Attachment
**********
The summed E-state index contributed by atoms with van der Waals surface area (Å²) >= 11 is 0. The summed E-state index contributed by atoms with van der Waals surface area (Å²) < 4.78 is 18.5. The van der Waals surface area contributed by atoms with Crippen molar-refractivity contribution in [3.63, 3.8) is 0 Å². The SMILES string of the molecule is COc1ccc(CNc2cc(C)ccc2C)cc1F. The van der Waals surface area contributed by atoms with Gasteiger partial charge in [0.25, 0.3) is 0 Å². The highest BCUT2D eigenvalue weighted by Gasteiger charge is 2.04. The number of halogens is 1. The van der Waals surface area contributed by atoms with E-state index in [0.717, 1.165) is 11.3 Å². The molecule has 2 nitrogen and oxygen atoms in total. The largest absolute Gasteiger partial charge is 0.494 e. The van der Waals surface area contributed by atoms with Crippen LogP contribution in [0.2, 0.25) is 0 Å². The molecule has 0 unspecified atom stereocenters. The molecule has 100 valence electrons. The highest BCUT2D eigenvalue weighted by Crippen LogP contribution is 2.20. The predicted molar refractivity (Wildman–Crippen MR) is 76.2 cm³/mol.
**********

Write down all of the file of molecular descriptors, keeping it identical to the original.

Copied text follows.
The summed E-state index contributed by atoms with van der Waals surface area (Å²) >= 11 is 0. The summed E-state index contributed by atoms with van der Waals surface area (Å²) < 4.78 is 18.5. The van der Waals surface area contributed by atoms with Crippen molar-refractivity contribution in [3.63, 3.8) is 0 Å². The SMILES string of the molecule is COc1ccc(CNc2cc(C)ccc2C)cc1F. The van der Waals surface area contributed by atoms with Gasteiger partial charge in [0.25, 0.3) is 0 Å². The highest BCUT2D eigenvalue weighted by Gasteiger charge is 2.04. The number of halogens is 1. The van der Waals surface area contributed by atoms with E-state index in [0.717, 1.165) is 11.3 Å². The molecule has 2 nitrogen and oxygen atoms in total. The largest absolute Gasteiger partial charge is 0.494 e. The van der Waals surface area contributed by atoms with Crippen LogP contribution in [0.2, 0.25) is 0 Å². The molecule has 0 unspecified atom stereocenters. The molecule has 100 valence electrons. The highest BCUT2D eigenvalue weighted by Crippen LogP contribution is 2.20. The predicted molar refractivity (Wildman–Crippen MR) is 76.2 cm³/mol.